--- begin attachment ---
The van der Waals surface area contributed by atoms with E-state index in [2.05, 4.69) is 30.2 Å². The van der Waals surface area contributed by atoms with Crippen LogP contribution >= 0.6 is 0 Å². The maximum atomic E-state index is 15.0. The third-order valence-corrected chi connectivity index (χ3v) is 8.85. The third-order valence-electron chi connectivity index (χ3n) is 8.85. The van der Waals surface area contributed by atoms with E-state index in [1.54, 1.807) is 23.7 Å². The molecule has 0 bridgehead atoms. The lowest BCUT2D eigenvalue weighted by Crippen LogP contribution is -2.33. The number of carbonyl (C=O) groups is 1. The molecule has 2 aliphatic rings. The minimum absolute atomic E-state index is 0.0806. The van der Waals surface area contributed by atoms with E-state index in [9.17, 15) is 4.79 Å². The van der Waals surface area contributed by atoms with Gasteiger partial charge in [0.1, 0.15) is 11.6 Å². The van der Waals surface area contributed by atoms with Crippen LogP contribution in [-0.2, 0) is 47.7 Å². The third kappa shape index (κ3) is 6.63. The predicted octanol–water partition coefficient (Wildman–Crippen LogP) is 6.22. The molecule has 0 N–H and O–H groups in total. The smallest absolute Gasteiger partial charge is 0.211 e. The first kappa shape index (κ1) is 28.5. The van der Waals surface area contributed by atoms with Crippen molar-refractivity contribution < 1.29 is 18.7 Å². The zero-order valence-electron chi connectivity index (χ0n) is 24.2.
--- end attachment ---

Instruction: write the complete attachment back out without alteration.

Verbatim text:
The van der Waals surface area contributed by atoms with E-state index in [2.05, 4.69) is 30.2 Å². The van der Waals surface area contributed by atoms with Crippen LogP contribution >= 0.6 is 0 Å². The maximum atomic E-state index is 15.0. The third-order valence-corrected chi connectivity index (χ3v) is 8.85. The third-order valence-electron chi connectivity index (χ3n) is 8.85. The van der Waals surface area contributed by atoms with E-state index in [1.54, 1.807) is 23.7 Å². The molecule has 0 bridgehead atoms. The lowest BCUT2D eigenvalue weighted by Crippen LogP contribution is -2.33. The number of carbonyl (C=O) groups is 1. The molecule has 2 aliphatic rings. The minimum absolute atomic E-state index is 0.0806. The van der Waals surface area contributed by atoms with E-state index in [9.17, 15) is 4.79 Å². The van der Waals surface area contributed by atoms with Gasteiger partial charge in [0.1, 0.15) is 11.6 Å². The van der Waals surface area contributed by atoms with Crippen LogP contribution in [-0.2, 0) is 47.7 Å². The third kappa shape index (κ3) is 6.63. The predicted octanol–water partition coefficient (Wildman–Crippen LogP) is 6.22. The molecule has 0 N–H and O–H groups in total. The smallest absolute Gasteiger partial charge is 0.211 e. The first kappa shape index (κ1) is 28.5. The van der Waals surface area contributed by atoms with Crippen molar-refractivity contribution < 1.29 is 18.7 Å². The zero-order valence-electron chi connectivity index (χ0n) is 24.2.